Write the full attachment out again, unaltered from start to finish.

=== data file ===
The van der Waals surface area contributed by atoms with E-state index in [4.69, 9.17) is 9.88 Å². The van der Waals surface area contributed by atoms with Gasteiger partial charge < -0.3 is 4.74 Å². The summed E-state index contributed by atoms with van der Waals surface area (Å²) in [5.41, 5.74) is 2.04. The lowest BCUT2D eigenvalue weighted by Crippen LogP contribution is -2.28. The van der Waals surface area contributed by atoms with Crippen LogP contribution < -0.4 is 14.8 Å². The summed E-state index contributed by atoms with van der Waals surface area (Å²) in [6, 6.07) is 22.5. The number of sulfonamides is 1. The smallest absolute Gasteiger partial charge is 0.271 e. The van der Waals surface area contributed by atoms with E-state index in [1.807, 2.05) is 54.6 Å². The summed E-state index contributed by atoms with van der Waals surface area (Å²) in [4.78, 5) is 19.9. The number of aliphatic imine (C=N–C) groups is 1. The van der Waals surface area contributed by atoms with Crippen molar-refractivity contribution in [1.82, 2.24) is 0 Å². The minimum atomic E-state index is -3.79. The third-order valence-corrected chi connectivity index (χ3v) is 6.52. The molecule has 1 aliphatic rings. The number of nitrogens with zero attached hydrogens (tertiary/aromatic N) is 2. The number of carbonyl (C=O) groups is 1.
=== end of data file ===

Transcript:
The van der Waals surface area contributed by atoms with E-state index in [4.69, 9.17) is 9.88 Å². The van der Waals surface area contributed by atoms with Gasteiger partial charge < -0.3 is 4.74 Å². The summed E-state index contributed by atoms with van der Waals surface area (Å²) in [5.41, 5.74) is 2.04. The lowest BCUT2D eigenvalue weighted by Crippen LogP contribution is -2.28. The van der Waals surface area contributed by atoms with Crippen LogP contribution < -0.4 is 14.8 Å². The summed E-state index contributed by atoms with van der Waals surface area (Å²) in [6, 6.07) is 22.5. The number of sulfonamides is 1. The smallest absolute Gasteiger partial charge is 0.271 e. The van der Waals surface area contributed by atoms with E-state index in [1.807, 2.05) is 54.6 Å². The summed E-state index contributed by atoms with van der Waals surface area (Å²) in [4.78, 5) is 19.9. The number of aliphatic imine (C=N–C) groups is 1. The van der Waals surface area contributed by atoms with Crippen molar-refractivity contribution in [1.82, 2.24) is 0 Å². The minimum atomic E-state index is -3.79. The third-order valence-corrected chi connectivity index (χ3v) is 6.52. The molecule has 1 aliphatic rings. The number of nitrogens with zero attached hydrogens (tertiary/aromatic N) is 2. The number of carbonyl (C=O) groups is 1.